Game 2: NYY vs. TB — CC leads bounce back shut out

And just like that, the Yankees are back in the game, easily righting the ship after the messy Opening Day on Sunday. Continuing the opening series against the Rays, the Yankees called on veteran CC Sabathia to lead them back into the win column, something he did quite well tonight actually.

Over his 5 innings, Sabathia threw 85 pitches, giving up 3 hits and 2 walks, striking out 2 Rays’ batters, and allowing zero runs to score. A fairly successful outing overall, and a precedent he set for the rest of the pitching staff tonight. Bryan Mitchell breezed through the 6th inning with just 9 pitches before handing things off to Clippard for an easy 7th.

But nothing can be so easy, so the Yankees upped the drama factor in the 8th. After a quick strikeout, Jonathan Holder gave up 2 singles, so the Yankees went to Dellin Betances. But he amped things up with a walk to load up the bases before he got a nasty strikeout and then a dribbling ground out to get out of the jam unscathed. Chapman closed things out in the 9th with 14 pitches (11 of them strikes, by the way), including a big swing to close out the game as the batter literally lost his bat in the stands. (There’s something poetic or metaphorical about that somewhere that I can’t find tonight.)

The Yankees’ offense certainly dinged into the Rays’ pitching staff tonight, getting their starter to throw a lot of pitches (107 in his 6 innings). But the Yankees were just hitting tonight and hitting well against the shifts and Rays’ defense. In the 3rd, Judge led off with a single and then scored as part of Ronald Torreyes’ big 2-run home run. (Did anyone have Torreyes as the Yankees’ first home run of the season?) Gardner then doubled and scored on Matt Holliday’s 2-out double that got lost in the roof of the big dome for a moment to give the Yankees a nice lead early in the game.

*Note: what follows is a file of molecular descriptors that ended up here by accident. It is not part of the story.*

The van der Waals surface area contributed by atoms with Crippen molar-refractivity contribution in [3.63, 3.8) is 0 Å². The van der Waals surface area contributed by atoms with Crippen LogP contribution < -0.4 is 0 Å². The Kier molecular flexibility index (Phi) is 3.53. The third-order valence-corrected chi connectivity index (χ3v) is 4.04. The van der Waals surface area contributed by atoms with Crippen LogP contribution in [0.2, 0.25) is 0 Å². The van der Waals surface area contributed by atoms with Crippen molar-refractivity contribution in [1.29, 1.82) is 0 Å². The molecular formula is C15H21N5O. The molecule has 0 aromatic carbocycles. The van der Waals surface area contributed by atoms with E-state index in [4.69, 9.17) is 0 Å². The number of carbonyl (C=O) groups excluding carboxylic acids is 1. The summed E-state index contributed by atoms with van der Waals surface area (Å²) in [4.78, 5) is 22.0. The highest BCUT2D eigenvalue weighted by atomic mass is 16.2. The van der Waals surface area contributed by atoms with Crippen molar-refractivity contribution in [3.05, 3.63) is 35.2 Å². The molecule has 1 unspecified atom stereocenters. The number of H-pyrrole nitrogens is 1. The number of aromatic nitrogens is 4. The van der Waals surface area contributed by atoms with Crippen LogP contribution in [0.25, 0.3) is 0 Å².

Chase Headley added another run in the 6th with a monster solo shot straight up the middle that had the Rays’ centerfielder literally climbing the wall to try to make the out (unsuccessfully). Then in the 8th, Ellsbury hit a 1-out double, moved to 3rd on Castro’s line out, and then scored on Headley’s nice single against the shift. Headley then stole 2nd and moved to 3rd on a wild pitch, but was left stranded by the end of the inning.

Final score: 5-0 Yankees

After 2 games, the standout player is most certainly Chase Headley. In his last 8 at-bats, he has 5 hits, 3 runs scored, 2 RBIs, and a home run. Add that to his sharp defense, and I think most people would think I was talking about one of the old stars or one of the new hotshot up-and-coming stars. He mentioned recently that he wanted to take advantage of teams when they put the shift on him, and he’s been certainly hitting into the Rays’ defense in that way these last 2 games.

And there is some poetic justice in this because I sat through far too many overheard conversations in Spring Training from so-called fans who were all too happy to wish Headley would be traded away or felt like the team would be better without the veteran 3rd baseman. I wonder how they feel today, eating a little crow, as it were.

It’s why I might privately second-guess decisions on strategy or business made by the Yankees, but publicly, I’m pretty mum. Because chances are, the people who get paid the big bucks to make those decisions certainly know a whole lot more about the reasons behind those decisions than I do. Arm-chair coaches and message board managers are good as seat-fillers and comment board trolling, but there’s a reason why they pay to watch games and not be paid for their ideas.

Just be positive and cheer for the team. Someone will surprise you by doing something unexpected and amazing. Like Torreyes. And isn’t he something!

Go Yankees!

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